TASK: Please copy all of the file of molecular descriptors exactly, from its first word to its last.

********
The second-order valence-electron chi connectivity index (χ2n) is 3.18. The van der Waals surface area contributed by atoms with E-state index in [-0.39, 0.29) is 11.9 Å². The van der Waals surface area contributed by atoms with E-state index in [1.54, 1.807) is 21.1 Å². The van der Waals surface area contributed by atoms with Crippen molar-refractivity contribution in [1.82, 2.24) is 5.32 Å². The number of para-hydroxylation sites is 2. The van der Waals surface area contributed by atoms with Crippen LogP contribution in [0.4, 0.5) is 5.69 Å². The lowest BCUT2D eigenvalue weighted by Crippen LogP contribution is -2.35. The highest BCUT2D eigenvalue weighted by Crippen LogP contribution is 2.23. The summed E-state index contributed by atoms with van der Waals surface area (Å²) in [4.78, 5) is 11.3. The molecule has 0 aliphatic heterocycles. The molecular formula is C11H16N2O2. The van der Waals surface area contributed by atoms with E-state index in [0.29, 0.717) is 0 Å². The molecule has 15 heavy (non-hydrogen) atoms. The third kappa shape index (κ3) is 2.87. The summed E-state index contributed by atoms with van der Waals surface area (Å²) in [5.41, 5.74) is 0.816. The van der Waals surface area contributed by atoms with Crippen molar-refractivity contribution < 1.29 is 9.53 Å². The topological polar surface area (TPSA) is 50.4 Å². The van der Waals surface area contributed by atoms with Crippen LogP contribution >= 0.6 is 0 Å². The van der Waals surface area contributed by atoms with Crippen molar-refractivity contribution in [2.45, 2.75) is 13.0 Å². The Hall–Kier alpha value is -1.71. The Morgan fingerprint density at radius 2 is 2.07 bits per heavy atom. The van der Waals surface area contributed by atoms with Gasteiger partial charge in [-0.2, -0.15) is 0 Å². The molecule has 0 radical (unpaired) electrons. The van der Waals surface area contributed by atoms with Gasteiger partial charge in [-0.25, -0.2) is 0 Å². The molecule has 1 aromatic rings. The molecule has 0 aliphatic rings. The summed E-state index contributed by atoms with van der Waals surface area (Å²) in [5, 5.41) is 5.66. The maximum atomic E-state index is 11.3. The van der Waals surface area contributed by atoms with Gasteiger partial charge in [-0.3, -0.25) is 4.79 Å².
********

The second-order valence-electron chi connectivity index (χ2n) is 3.18. The van der Waals surface area contributed by atoms with E-state index in [-0.39, 0.29) is 11.9 Å². The van der Waals surface area contributed by atoms with E-state index in [1.54, 1.807) is 21.1 Å². The van der Waals surface area contributed by atoms with Crippen molar-refractivity contribution in [1.82, 2.24) is 5.32 Å². The number of para-hydroxylation sites is 2. The van der Waals surface area contributed by atoms with Crippen LogP contribution in [0.4, 0.5) is 5.69 Å². The lowest BCUT2D eigenvalue weighted by Crippen LogP contribution is -2.35. The highest BCUT2D eigenvalue weighted by Crippen LogP contribution is 2.23. The summed E-state index contributed by atoms with van der Waals surface area (Å²) in [4.78, 5) is 11.3. The molecule has 0 aliphatic heterocycles. The molecular formula is C11H16N2O2. The van der Waals surface area contributed by atoms with E-state index in [0.29, 0.717) is 0 Å². The molecule has 15 heavy (non-hydrogen) atoms. The third kappa shape index (κ3) is 2.87. The summed E-state index contributed by atoms with van der Waals surface area (Å²) in [5.41, 5.74) is 0.816. The van der Waals surface area contributed by atoms with Crippen molar-refractivity contribution < 1.29 is 9.53 Å². The topological polar surface area (TPSA) is 50.4 Å². The van der Waals surface area contributed by atoms with Crippen LogP contribution >= 0.6 is 0 Å². The van der Waals surface area contributed by atoms with Crippen molar-refractivity contribution in [2.45, 2.75) is 13.0 Å². The Hall–Kier alpha value is -1.71. The Morgan fingerprint density at radius 2 is 2.07 bits per heavy atom. The van der Waals surface area contributed by atoms with Gasteiger partial charge in [-0.2, -0.15) is 0 Å². The molecule has 0 radical (unpaired) electrons. The van der Waals surface area contributed by atoms with Gasteiger partial charge in [-0.25, -0.2) is 0 Å². The molecule has 1 aromatic rings. The molecule has 0 aliphatic rings. The summed E-state index contributed by atoms with van der Waals surface area (Å²) in [5, 5.41) is 5.66. The maximum atomic E-state index is 11.3. The van der Waals surface area contributed by atoms with Gasteiger partial charge in [-0.3, -0.25) is 4.79 Å².